Velkommen! I recently returned from an epic adventure to the Svalbard Archipelago and the beautiful Fjords of Norway with National Geographic Expeditions. This trip was phenomenal because we not only explored the land of the midnight sun where we hiked on the arctic tundra and took a late night stroll on the fast ice, we also witnessed a polar bear take a bearded seal. Polar bears are difficult to see under any circumstances but to actually witness a successful hunt is truly a rare event. After heading south past Bear Island, we arrived at the northern end of mainland Norway with our first stop in sunny Tromsø. From there, we took the ship into many of the infamous fjords with towering, snow-capped mountains, beguiling forests and quaint fishing villages, whose residents welcomed us with open arms and loads of Norwegian waffles!
Below is a collection of images that tell the story of our journey by ship as we explored this beautiful area of the world. Enjoy!
The entrance to the Svalbard Global Seed Vault in Longyearbyen, Norway.
Signs warning of the presence of polar bears on the edge of the town of Longyearbyen, Svalbard, Norway.
Our first evening in the land of the midnight sun and the ocean conditions couldn’t be any better! Gorgeous sunshine and glassy water welcomed us to our adventure in Svalbard.
A late night champagne toast on the bow to welcome everyone on board the National Geographic Orion. The sun never sets here at this time of year. Don’t forget your sunscreen!
Our first steps on to the arctic tundra were at Daudmannsoya where we saw our first reindeer and some interesting earth formations.
Our first arctic fox at Daudmannsoya. You can see this fox is losing its white winter coat.
Our next stop was to observe a group of walrus hauled out at Poolepynten, Svalbard.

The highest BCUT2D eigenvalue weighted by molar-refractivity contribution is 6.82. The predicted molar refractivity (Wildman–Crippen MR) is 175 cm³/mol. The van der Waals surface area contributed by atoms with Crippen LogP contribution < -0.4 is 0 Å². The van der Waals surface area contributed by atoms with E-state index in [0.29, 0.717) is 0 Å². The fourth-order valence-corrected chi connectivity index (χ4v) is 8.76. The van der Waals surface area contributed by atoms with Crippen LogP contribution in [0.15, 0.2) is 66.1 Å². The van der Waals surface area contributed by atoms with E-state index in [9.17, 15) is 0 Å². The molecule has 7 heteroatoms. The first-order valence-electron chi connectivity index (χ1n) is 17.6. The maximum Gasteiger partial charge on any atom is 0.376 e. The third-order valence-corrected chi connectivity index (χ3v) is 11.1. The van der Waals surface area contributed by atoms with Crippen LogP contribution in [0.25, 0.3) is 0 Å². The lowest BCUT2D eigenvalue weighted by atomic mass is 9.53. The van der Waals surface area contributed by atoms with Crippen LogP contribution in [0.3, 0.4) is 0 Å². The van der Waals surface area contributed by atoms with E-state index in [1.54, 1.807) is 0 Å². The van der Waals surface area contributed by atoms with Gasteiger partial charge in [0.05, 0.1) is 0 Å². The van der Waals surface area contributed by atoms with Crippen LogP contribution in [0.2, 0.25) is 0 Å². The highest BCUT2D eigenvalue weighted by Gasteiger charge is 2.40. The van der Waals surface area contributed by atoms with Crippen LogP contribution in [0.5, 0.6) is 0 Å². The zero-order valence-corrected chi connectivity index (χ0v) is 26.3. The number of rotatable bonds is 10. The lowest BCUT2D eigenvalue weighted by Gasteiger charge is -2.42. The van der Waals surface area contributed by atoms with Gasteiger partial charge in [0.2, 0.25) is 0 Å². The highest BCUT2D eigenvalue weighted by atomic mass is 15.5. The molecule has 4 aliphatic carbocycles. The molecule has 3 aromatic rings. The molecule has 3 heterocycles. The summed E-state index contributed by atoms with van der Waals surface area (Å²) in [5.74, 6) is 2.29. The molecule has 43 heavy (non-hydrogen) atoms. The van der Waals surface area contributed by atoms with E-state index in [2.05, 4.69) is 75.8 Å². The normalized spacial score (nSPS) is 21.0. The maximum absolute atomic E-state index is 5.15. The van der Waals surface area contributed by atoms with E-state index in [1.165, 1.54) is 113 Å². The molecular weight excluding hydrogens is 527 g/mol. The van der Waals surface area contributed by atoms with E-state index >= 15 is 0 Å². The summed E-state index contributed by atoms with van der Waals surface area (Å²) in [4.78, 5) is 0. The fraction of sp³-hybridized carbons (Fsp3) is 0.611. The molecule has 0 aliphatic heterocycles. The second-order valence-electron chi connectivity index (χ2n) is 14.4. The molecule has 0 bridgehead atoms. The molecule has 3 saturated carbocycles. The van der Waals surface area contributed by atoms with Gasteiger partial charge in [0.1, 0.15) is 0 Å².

These giant blubbery animals come out of the ocean to rest and weigh in on average at about 2,000 lbs.
The next day we headed to Hornsund to investigate the fast ice and look for polar bears.
Another sunscreen-worthy day in Hornsund!
Our ice class ship had no problem negotiating the ice floes. Here we saw some fresh polar bear tracks on the ice, seen right at the tip of the shadow of our bow.
The ice cracked as we began to park the ship in the fast ice.
Scanning the horizon as this is prime habitat for the giant fuzzy bears.
Our first polar bear of the trip! We spotted this one that was very far off in the distance, in front of a glacier. He quickly disappeared behind the hill.
Because of the fantastic weather, we were treated to a bbq on the aft sun deck of the National Geographic Orion.
Later on, we were able to find ice that was thick enough for us to get out and explore. Of course, we sent the polar guards first to examine the fresh bear tracks.
After the all clear from our guards, everyone came out on the ice for a fun group picture!
After dinner, I joined one of our Norwegian spotters out on the observation deck to keep an eye out for bears. Difficult to believe that this is in the late evening!
The emblematic reindeer grazing on the tundra at Camp Miller, Bellsund, Svalbard.
These reindeer are smaller because they have to survive during the dark winter months. During summer, they shed and grow new antlers.
We had headed back to Hornsund to spot bears. We found this one swimming in open water at about 5am. We watched it as it headed towards the ice where some seals were hauled out. It caught one and proceeded to have a great meal. A very special experience!
The polar bear as it is eating its lunch and an ivory gull tries its best to get some of the meat.
Polar Bear, Spitsbergen, Svalbard, Norway, Europe
We pulled away after watching this bear catch and eat a bearded seal. Amazing!
Bjørnøya, Bear Island, lies half way between Svalbard and mainland Norway. Its sea cliffs are home to large bird colonies.
As we approached Bjørnøya, a large group of Fulmars joined the ship. They were so close that you could almost reach out and touch them!
This marks the beginning of our adventure into Norway’s beautiful fjords. We started in Hellmobotn, which is at the end of Tysfjorden, and home to a picturesque village.